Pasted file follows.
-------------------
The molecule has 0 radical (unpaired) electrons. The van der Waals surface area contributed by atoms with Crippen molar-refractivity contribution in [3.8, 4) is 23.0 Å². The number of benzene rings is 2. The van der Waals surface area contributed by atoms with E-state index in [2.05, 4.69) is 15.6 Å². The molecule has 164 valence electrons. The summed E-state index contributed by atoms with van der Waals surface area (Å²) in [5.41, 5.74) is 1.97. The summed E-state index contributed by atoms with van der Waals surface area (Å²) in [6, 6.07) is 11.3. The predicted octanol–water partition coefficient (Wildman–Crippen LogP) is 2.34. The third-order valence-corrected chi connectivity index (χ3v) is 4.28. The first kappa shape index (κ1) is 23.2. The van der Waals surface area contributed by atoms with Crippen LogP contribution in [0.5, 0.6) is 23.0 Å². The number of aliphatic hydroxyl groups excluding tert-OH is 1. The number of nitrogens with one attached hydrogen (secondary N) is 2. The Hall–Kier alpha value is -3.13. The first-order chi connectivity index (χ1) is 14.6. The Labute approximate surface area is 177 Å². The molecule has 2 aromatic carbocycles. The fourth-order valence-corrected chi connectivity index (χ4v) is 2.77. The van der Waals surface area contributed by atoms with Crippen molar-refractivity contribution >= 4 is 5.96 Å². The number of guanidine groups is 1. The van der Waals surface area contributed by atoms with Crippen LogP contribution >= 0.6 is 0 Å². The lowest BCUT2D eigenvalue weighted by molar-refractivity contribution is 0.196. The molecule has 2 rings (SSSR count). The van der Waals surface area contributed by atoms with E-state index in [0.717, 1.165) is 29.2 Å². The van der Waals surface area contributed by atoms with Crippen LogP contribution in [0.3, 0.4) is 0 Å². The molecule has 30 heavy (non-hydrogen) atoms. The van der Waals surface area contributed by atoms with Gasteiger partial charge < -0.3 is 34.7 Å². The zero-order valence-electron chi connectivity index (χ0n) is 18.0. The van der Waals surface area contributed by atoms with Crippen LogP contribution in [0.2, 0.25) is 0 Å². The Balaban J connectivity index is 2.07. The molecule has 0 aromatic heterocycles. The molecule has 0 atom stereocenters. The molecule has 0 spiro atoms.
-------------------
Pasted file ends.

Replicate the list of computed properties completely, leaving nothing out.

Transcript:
The molecule has 0 radical (unpaired) electrons. The van der Waals surface area contributed by atoms with Crippen molar-refractivity contribution in [3.8, 4) is 23.0 Å². The number of benzene rings is 2. The van der Waals surface area contributed by atoms with E-state index in [2.05, 4.69) is 15.6 Å². The molecule has 164 valence electrons. The summed E-state index contributed by atoms with van der Waals surface area (Å²) in [5.41, 5.74) is 1.97. The summed E-state index contributed by atoms with van der Waals surface area (Å²) in [6, 6.07) is 11.3. The predicted octanol–water partition coefficient (Wildman–Crippen LogP) is 2.34. The third-order valence-corrected chi connectivity index (χ3v) is 4.28. The first kappa shape index (κ1) is 23.2. The van der Waals surface area contributed by atoms with Crippen LogP contribution in [0.5, 0.6) is 23.0 Å². The number of aliphatic hydroxyl groups excluding tert-OH is 1. The number of nitrogens with one attached hydrogen (secondary N) is 2. The Hall–Kier alpha value is -3.13. The first-order chi connectivity index (χ1) is 14.6. The Labute approximate surface area is 177 Å². The molecule has 2 aromatic carbocycles. The fourth-order valence-corrected chi connectivity index (χ4v) is 2.77. The van der Waals surface area contributed by atoms with Crippen molar-refractivity contribution >= 4 is 5.96 Å². The number of guanidine groups is 1. The van der Waals surface area contributed by atoms with Crippen LogP contribution >= 0.6 is 0 Å². The lowest BCUT2D eigenvalue weighted by molar-refractivity contribution is 0.196. The molecule has 2 rings (SSSR count). The van der Waals surface area contributed by atoms with E-state index in [0.717, 1.165) is 29.2 Å². The van der Waals surface area contributed by atoms with Crippen LogP contribution in [0.3, 0.4) is 0 Å². The molecule has 30 heavy (non-hydrogen) atoms. The van der Waals surface area contributed by atoms with Gasteiger partial charge < -0.3 is 34.7 Å². The zero-order valence-electron chi connectivity index (χ0n) is 18.0. The van der Waals surface area contributed by atoms with Crippen LogP contribution in [0.2, 0.25) is 0 Å². The Balaban J connectivity index is 2.07. The molecule has 0 aromatic heterocycles. The molecule has 0 atom stereocenters. The molecule has 0 spiro atoms.